OPINION: Guns ‘are’ the problem

Natalie Kelley, Reporter

“Guns don’t kill people, people kill people.” The phrase is seen on t-shirts, bumper stickers, hats, and more places in everyday life. But, guns do kill people. Guns cause violence and destruction in America at higher levels than any other country in the world. So why? 

“The second amendment is my right as an American citizen.” The phrase is said in response to the proposal of more strict gun laws. But what happened to my right to attend school without worry? What happened to the rights of Hayward Peterson, Ruth Whiteford, Andre Mackneil, Katherine Massey, Celestine Chaney, Geraldine Talley, and Pearl Young to shop safely in a supermarket? Or the rights of John Cheng and the five others injured while attending church? Our rights of life, liberty, and personal security?

Parents of 19 children will never be able to hold their child again after the massacre in Uvalde, Texas. Nine hundred and forty-eight schools across America have been affected by the gun control epidemic since the tragedy at Sandy Hook Elementary School in December 2012. Each day, at least 12 children are victims of gun violence in the United States. Another 32 are shot and injured. As a 17-year-old, my limited understanding of these statistics scare me. My fear then turns into anger towards our government officials who are more worried about holding onto power than the safety of their citizens. At some point, a line needs to be drawn where these leaders do not what their political party tells them to, but what they know they should do as a human being. If they are not capable of being empathetic to the people around them, they never should have been elected in the first place.

Fifty senators in America refuse to vote on H.R.8, which is a background check rule passed by the House two years ago. This rule has been sitting – collecting dust – for two years. Background checks are currently not required to retain a gun in America. Clearly there must be change; and I’m aware not all will agree, but when do we finally say enough and do something about it?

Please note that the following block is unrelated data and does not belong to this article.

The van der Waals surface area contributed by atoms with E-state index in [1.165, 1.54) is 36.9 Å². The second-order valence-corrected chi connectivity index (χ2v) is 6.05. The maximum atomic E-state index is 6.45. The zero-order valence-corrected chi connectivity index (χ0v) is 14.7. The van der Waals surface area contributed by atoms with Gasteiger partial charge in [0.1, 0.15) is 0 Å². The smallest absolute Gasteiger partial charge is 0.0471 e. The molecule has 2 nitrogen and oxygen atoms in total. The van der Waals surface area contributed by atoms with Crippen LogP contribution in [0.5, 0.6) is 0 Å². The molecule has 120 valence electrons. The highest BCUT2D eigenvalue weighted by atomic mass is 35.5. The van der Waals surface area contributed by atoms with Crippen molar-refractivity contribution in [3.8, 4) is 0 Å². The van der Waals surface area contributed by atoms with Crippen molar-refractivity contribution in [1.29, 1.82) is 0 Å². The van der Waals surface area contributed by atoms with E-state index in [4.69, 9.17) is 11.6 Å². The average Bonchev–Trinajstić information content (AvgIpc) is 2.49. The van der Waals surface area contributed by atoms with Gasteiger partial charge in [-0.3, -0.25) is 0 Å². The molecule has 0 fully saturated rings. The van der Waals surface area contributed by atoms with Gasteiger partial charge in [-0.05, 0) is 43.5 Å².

We are stronger together than we are alone. This issue is not Republican versus Democrat: it is human versus weapon. As the world evolves and becomes a much more dangerous place, we need to evolve with it. Maybe amendments made in 1791 should not still be relevant in 2022. Ask yourself this: if the constitution was written today, would there still be no control on firearms?

This is not the America that was promised to immigrants looking for safety and freedom. This is not the America that people 200 years ago were proud to live in. I know what America could be, but in my entire 17 years of life I have yet to see my idea of a perfect country fulfilled. I may be young and naive to think that people can simply live in peace with each other, but that is the dream. As a country built on God, and the ideology of the bible, is this what we truly want to represent? Is this death and trauma worth the pride of owning a gun? 

I am tired of the moments of silence that result in the continuation of life without a second thought. I am tired of the thoughts and prayers, because without a change in humanity of the country’s leaders, God can not help us. I am tired of politicians making promises they do not intend to keep as a rhetorical choice to gain popularity. I am tired of violence. I am tired of the desensitization to traumatic experiences. I am tired of the fear of having children because of the country I could bring them into and the violence they could experience. I am tired, angry, and defeated. 

Voices of Americans pleading for change speak like a broken record to government officials who live out of touch with reality. This is not a people problem, this is a gun control problem. Gun control in America is a problem because there is no control.